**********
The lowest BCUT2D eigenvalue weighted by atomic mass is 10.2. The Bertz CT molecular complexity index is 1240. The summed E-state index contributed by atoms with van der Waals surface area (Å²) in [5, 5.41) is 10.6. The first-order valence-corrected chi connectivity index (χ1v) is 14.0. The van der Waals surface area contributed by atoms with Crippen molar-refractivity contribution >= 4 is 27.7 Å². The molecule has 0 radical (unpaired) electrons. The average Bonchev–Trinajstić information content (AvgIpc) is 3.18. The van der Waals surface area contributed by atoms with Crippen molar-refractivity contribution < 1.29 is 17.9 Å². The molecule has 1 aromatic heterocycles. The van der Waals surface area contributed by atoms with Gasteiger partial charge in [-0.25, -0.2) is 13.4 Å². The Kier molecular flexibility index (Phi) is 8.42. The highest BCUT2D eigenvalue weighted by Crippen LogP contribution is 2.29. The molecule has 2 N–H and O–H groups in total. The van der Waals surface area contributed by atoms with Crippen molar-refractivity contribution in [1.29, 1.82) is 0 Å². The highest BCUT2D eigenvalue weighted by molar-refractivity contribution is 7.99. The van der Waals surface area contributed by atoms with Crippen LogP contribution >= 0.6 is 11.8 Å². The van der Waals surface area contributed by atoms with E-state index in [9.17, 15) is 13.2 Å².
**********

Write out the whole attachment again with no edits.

The lowest BCUT2D eigenvalue weighted by atomic mass is 10.2. The Bertz CT molecular complexity index is 1240. The summed E-state index contributed by atoms with van der Waals surface area (Å²) in [5, 5.41) is 10.6. The first-order valence-corrected chi connectivity index (χ1v) is 14.0. The van der Waals surface area contributed by atoms with Crippen molar-refractivity contribution >= 4 is 27.7 Å². The molecule has 0 radical (unpaired) electrons. The average Bonchev–Trinajstić information content (AvgIpc) is 3.18. The van der Waals surface area contributed by atoms with Crippen molar-refractivity contribution < 1.29 is 17.9 Å². The molecule has 1 aromatic heterocycles. The van der Waals surface area contributed by atoms with Gasteiger partial charge in [-0.25, -0.2) is 13.4 Å². The Kier molecular flexibility index (Phi) is 8.42. The highest BCUT2D eigenvalue weighted by Crippen LogP contribution is 2.29. The molecule has 2 N–H and O–H groups in total. The van der Waals surface area contributed by atoms with Crippen molar-refractivity contribution in [1.29, 1.82) is 0 Å². The highest BCUT2D eigenvalue weighted by molar-refractivity contribution is 7.99. The van der Waals surface area contributed by atoms with Crippen LogP contribution >= 0.6 is 11.8 Å². The van der Waals surface area contributed by atoms with E-state index in [9.17, 15) is 13.2 Å².